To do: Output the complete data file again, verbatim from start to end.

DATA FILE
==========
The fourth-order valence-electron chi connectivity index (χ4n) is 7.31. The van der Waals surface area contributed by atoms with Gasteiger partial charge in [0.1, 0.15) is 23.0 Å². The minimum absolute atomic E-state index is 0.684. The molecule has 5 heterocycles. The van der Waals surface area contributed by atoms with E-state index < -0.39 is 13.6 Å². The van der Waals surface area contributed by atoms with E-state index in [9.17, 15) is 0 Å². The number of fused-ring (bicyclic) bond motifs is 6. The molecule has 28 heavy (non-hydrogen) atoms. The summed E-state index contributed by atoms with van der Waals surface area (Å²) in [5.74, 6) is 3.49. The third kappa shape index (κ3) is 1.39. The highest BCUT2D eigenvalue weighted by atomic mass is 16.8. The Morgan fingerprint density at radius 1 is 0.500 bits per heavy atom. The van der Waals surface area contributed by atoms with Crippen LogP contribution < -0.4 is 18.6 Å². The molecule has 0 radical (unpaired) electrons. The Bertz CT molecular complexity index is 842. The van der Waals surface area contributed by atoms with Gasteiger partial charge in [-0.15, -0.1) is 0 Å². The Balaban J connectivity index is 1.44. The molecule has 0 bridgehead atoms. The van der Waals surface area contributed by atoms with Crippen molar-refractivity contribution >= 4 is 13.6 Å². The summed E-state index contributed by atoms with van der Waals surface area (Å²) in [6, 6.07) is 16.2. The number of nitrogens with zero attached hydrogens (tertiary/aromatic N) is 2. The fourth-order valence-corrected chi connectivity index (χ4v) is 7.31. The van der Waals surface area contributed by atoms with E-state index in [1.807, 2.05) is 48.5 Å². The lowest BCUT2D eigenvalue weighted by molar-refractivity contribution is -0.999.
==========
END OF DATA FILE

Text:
The fourth-order valence-electron chi connectivity index (χ4n) is 7.31. The van der Waals surface area contributed by atoms with Gasteiger partial charge in [0.1, 0.15) is 23.0 Å². The minimum absolute atomic E-state index is 0.684. The molecule has 5 heterocycles. The van der Waals surface area contributed by atoms with E-state index < -0.39 is 13.6 Å². The van der Waals surface area contributed by atoms with E-state index in [9.17, 15) is 0 Å². The number of fused-ring (bicyclic) bond motifs is 6. The molecule has 28 heavy (non-hydrogen) atoms. The summed E-state index contributed by atoms with van der Waals surface area (Å²) in [5.74, 6) is 3.49. The third kappa shape index (κ3) is 1.39. The highest BCUT2D eigenvalue weighted by atomic mass is 16.8. The Morgan fingerprint density at radius 1 is 0.500 bits per heavy atom. The van der Waals surface area contributed by atoms with Crippen LogP contribution < -0.4 is 18.6 Å². The molecule has 0 radical (unpaired) electrons. The Bertz CT molecular complexity index is 842. The van der Waals surface area contributed by atoms with Gasteiger partial charge in [-0.15, -0.1) is 0 Å². The Balaban J connectivity index is 1.44. The molecule has 0 bridgehead atoms. The van der Waals surface area contributed by atoms with Crippen molar-refractivity contribution >= 4 is 13.6 Å². The summed E-state index contributed by atoms with van der Waals surface area (Å²) in [6, 6.07) is 16.2. The number of nitrogens with zero attached hydrogens (tertiary/aromatic N) is 2. The fourth-order valence-corrected chi connectivity index (χ4v) is 7.31. The van der Waals surface area contributed by atoms with E-state index in [1.807, 2.05) is 48.5 Å². The lowest BCUT2D eigenvalue weighted by molar-refractivity contribution is -0.999.